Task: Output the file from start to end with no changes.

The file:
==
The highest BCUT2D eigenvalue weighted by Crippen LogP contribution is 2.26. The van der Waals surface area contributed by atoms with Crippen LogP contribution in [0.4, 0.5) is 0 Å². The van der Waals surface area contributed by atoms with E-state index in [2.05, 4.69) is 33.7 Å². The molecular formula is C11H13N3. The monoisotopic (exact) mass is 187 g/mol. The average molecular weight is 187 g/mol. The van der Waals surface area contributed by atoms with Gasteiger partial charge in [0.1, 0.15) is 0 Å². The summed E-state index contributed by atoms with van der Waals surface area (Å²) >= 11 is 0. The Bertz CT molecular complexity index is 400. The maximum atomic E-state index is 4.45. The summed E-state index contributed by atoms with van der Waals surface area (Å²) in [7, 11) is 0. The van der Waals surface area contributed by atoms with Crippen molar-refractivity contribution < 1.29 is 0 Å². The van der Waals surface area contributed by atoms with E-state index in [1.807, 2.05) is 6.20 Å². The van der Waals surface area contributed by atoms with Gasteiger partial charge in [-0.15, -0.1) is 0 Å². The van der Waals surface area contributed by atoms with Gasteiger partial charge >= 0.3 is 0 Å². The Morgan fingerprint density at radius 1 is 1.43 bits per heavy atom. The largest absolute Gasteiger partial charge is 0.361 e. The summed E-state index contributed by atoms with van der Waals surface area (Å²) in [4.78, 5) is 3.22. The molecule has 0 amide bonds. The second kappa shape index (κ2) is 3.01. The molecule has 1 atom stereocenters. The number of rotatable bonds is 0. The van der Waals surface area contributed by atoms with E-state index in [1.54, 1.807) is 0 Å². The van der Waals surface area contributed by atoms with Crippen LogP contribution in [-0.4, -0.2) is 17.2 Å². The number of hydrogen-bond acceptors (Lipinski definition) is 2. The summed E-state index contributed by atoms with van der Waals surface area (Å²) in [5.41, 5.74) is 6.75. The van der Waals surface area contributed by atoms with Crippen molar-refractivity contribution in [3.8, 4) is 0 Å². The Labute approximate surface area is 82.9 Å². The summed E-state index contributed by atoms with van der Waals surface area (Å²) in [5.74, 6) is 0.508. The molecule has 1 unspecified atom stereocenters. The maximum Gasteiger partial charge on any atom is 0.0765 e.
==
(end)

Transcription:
The highest BCUT2D eigenvalue weighted by Crippen LogP contribution is 2.26. The van der Waals surface area contributed by atoms with Crippen LogP contribution in [0.4, 0.5) is 0 Å². The van der Waals surface area contributed by atoms with E-state index in [2.05, 4.69) is 33.7 Å². The molecular formula is C11H13N3. The monoisotopic (exact) mass is 187 g/mol. The average molecular weight is 187 g/mol. The van der Waals surface area contributed by atoms with Gasteiger partial charge in [0.1, 0.15) is 0 Å². The summed E-state index contributed by atoms with van der Waals surface area (Å²) >= 11 is 0. The Bertz CT molecular complexity index is 400. The maximum atomic E-state index is 4.45. The summed E-state index contributed by atoms with van der Waals surface area (Å²) in [7, 11) is 0. The van der Waals surface area contributed by atoms with Crippen molar-refractivity contribution < 1.29 is 0 Å². The van der Waals surface area contributed by atoms with E-state index in [1.807, 2.05) is 6.20 Å². The van der Waals surface area contributed by atoms with Gasteiger partial charge in [-0.15, -0.1) is 0 Å². The van der Waals surface area contributed by atoms with Gasteiger partial charge >= 0.3 is 0 Å². The Morgan fingerprint density at radius 1 is 1.43 bits per heavy atom. The largest absolute Gasteiger partial charge is 0.361 e. The summed E-state index contributed by atoms with van der Waals surface area (Å²) in [4.78, 5) is 3.22. The molecule has 0 amide bonds. The second kappa shape index (κ2) is 3.01. The molecule has 1 atom stereocenters. The number of rotatable bonds is 0. The van der Waals surface area contributed by atoms with E-state index in [1.54, 1.807) is 0 Å². The van der Waals surface area contributed by atoms with Crippen LogP contribution in [-0.4, -0.2) is 17.2 Å². The number of hydrogen-bond acceptors (Lipinski definition) is 2. The summed E-state index contributed by atoms with van der Waals surface area (Å²) in [5.41, 5.74) is 6.75. The van der Waals surface area contributed by atoms with Crippen molar-refractivity contribution in [3.8, 4) is 0 Å². The Labute approximate surface area is 82.9 Å². The summed E-state index contributed by atoms with van der Waals surface area (Å²) in [5.74, 6) is 0.508. The molecule has 1 unspecified atom stereocenters. The maximum Gasteiger partial charge on any atom is 0.0765 e.